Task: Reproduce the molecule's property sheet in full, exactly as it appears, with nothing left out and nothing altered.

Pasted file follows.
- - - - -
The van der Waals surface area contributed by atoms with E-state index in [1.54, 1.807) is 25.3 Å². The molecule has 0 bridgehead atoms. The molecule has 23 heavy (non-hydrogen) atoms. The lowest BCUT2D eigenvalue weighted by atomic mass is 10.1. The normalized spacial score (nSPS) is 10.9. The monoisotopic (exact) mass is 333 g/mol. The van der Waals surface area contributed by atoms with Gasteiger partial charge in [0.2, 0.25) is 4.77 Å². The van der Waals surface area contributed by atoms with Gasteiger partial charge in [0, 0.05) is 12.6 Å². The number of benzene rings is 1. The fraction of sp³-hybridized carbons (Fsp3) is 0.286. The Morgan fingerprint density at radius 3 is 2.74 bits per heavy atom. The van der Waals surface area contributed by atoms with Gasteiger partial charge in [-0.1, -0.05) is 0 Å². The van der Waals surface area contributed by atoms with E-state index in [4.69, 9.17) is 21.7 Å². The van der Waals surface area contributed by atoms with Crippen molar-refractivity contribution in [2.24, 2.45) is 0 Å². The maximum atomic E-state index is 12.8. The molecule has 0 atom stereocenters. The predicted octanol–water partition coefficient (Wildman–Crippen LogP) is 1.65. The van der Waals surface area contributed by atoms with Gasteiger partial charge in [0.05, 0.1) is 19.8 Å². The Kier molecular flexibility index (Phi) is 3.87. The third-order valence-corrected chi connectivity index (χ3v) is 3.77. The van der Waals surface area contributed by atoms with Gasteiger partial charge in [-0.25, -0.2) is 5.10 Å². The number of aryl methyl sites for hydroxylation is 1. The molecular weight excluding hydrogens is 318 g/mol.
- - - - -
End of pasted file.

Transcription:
The van der Waals surface area contributed by atoms with E-state index in [1.54, 1.807) is 25.3 Å². The molecule has 0 bridgehead atoms. The molecule has 23 heavy (non-hydrogen) atoms. The lowest BCUT2D eigenvalue weighted by atomic mass is 10.1. The normalized spacial score (nSPS) is 10.9. The monoisotopic (exact) mass is 333 g/mol. The van der Waals surface area contributed by atoms with Gasteiger partial charge in [0.2, 0.25) is 4.77 Å². The van der Waals surface area contributed by atoms with Gasteiger partial charge in [0, 0.05) is 12.6 Å². The number of benzene rings is 1. The fraction of sp³-hybridized carbons (Fsp3) is 0.286. The Morgan fingerprint density at radius 3 is 2.74 bits per heavy atom. The van der Waals surface area contributed by atoms with Gasteiger partial charge in [-0.1, -0.05) is 0 Å². The van der Waals surface area contributed by atoms with E-state index in [4.69, 9.17) is 21.7 Å². The van der Waals surface area contributed by atoms with Crippen molar-refractivity contribution in [2.24, 2.45) is 0 Å². The maximum atomic E-state index is 12.8. The molecule has 0 atom stereocenters. The predicted octanol–water partition coefficient (Wildman–Crippen LogP) is 1.65. The van der Waals surface area contributed by atoms with Gasteiger partial charge in [0.05, 0.1) is 19.8 Å². The Kier molecular flexibility index (Phi) is 3.87. The third-order valence-corrected chi connectivity index (χ3v) is 3.77. The van der Waals surface area contributed by atoms with Gasteiger partial charge in [-0.25, -0.2) is 5.10 Å². The number of aryl methyl sites for hydroxylation is 1. The molecular weight excluding hydrogens is 318 g/mol.